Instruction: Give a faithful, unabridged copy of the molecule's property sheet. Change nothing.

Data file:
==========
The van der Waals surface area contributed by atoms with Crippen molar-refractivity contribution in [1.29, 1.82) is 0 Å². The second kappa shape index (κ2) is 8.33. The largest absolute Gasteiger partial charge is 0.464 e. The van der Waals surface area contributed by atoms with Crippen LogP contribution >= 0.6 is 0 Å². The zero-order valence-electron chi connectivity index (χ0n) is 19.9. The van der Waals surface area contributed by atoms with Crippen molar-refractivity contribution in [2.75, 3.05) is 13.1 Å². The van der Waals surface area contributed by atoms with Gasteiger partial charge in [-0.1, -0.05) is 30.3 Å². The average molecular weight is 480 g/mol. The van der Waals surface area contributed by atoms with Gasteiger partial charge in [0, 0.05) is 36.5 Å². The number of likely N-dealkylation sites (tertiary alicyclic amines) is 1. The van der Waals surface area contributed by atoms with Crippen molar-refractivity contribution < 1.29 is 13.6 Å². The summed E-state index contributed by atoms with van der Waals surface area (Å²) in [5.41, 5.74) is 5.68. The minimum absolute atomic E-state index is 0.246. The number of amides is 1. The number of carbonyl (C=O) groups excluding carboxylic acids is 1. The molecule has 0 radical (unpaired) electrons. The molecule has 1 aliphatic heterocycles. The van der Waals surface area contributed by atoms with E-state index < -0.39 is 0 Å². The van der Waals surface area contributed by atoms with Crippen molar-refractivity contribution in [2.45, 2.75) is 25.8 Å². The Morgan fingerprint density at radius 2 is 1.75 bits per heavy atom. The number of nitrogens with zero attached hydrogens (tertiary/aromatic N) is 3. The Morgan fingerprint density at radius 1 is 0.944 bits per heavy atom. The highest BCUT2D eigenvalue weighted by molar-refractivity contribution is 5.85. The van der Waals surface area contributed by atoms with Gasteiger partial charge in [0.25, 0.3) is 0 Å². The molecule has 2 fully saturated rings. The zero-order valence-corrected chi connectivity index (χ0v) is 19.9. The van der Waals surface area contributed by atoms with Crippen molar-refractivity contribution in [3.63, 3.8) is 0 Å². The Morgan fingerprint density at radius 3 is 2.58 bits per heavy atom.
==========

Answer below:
The van der Waals surface area contributed by atoms with Crippen molar-refractivity contribution in [1.29, 1.82) is 0 Å². The second kappa shape index (κ2) is 8.33. The largest absolute Gasteiger partial charge is 0.464 e. The van der Waals surface area contributed by atoms with Crippen LogP contribution >= 0.6 is 0 Å². The zero-order valence-electron chi connectivity index (χ0n) is 19.9. The van der Waals surface area contributed by atoms with Crippen molar-refractivity contribution in [2.75, 3.05) is 13.1 Å². The van der Waals surface area contributed by atoms with Gasteiger partial charge in [-0.1, -0.05) is 30.3 Å². The average molecular weight is 480 g/mol. The van der Waals surface area contributed by atoms with Gasteiger partial charge in [0, 0.05) is 36.5 Å². The number of likely N-dealkylation sites (tertiary alicyclic amines) is 1. The van der Waals surface area contributed by atoms with Crippen molar-refractivity contribution < 1.29 is 13.6 Å². The summed E-state index contributed by atoms with van der Waals surface area (Å²) in [5.41, 5.74) is 5.68. The minimum absolute atomic E-state index is 0.246. The number of amides is 1. The number of carbonyl (C=O) groups excluding carboxylic acids is 1. The molecule has 0 radical (unpaired) electrons. The molecule has 1 aliphatic heterocycles. The van der Waals surface area contributed by atoms with E-state index < -0.39 is 0 Å². The van der Waals surface area contributed by atoms with Crippen molar-refractivity contribution in [2.45, 2.75) is 25.8 Å². The Morgan fingerprint density at radius 2 is 1.75 bits per heavy atom. The number of nitrogens with zero attached hydrogens (tertiary/aromatic N) is 3. The Morgan fingerprint density at radius 1 is 0.944 bits per heavy atom. The highest BCUT2D eigenvalue weighted by molar-refractivity contribution is 5.85. The van der Waals surface area contributed by atoms with Gasteiger partial charge in [0.25, 0.3) is 0 Å². The molecule has 2 fully saturated rings. The zero-order valence-corrected chi connectivity index (χ0v) is 19.9. The van der Waals surface area contributed by atoms with Crippen molar-refractivity contribution in [3.63, 3.8) is 0 Å². The Morgan fingerprint density at radius 3 is 2.58 bits per heavy atom.